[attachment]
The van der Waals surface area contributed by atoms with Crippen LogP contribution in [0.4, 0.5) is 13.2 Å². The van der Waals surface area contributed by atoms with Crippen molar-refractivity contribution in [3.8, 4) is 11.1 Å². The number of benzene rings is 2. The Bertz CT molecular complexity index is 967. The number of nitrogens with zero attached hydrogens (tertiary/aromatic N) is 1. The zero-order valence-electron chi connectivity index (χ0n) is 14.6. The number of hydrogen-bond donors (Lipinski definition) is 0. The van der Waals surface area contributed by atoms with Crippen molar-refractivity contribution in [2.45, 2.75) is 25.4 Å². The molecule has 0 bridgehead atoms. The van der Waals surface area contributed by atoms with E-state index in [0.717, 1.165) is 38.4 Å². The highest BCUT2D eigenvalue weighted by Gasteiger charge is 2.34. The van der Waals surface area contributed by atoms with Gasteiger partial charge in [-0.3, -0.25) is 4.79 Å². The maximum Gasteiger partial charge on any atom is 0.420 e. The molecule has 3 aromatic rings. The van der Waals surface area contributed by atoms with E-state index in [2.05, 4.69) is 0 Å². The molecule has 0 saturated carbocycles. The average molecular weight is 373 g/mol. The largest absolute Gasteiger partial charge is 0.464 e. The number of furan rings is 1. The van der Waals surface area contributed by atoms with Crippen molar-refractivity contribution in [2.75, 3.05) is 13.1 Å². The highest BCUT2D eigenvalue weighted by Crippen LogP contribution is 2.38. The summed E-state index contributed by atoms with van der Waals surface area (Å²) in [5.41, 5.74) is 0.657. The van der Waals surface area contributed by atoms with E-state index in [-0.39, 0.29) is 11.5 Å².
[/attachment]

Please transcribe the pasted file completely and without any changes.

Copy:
The van der Waals surface area contributed by atoms with Crippen LogP contribution in [0.4, 0.5) is 13.2 Å². The van der Waals surface area contributed by atoms with Crippen molar-refractivity contribution in [3.8, 4) is 11.1 Å². The number of benzene rings is 2. The Bertz CT molecular complexity index is 967. The number of nitrogens with zero attached hydrogens (tertiary/aromatic N) is 1. The zero-order valence-electron chi connectivity index (χ0n) is 14.6. The number of hydrogen-bond donors (Lipinski definition) is 0. The van der Waals surface area contributed by atoms with Crippen molar-refractivity contribution in [2.45, 2.75) is 25.4 Å². The molecule has 0 bridgehead atoms. The van der Waals surface area contributed by atoms with E-state index in [0.717, 1.165) is 38.4 Å². The highest BCUT2D eigenvalue weighted by Gasteiger charge is 2.34. The van der Waals surface area contributed by atoms with Gasteiger partial charge in [-0.3, -0.25) is 4.79 Å². The maximum Gasteiger partial charge on any atom is 0.420 e. The molecule has 3 aromatic rings. The van der Waals surface area contributed by atoms with E-state index in [2.05, 4.69) is 0 Å². The molecule has 0 saturated carbocycles. The average molecular weight is 373 g/mol. The largest absolute Gasteiger partial charge is 0.464 e. The number of furan rings is 1. The van der Waals surface area contributed by atoms with Crippen molar-refractivity contribution in [2.75, 3.05) is 13.1 Å². The highest BCUT2D eigenvalue weighted by Crippen LogP contribution is 2.38. The summed E-state index contributed by atoms with van der Waals surface area (Å²) in [5.41, 5.74) is 0.657. The van der Waals surface area contributed by atoms with E-state index in [-0.39, 0.29) is 11.5 Å².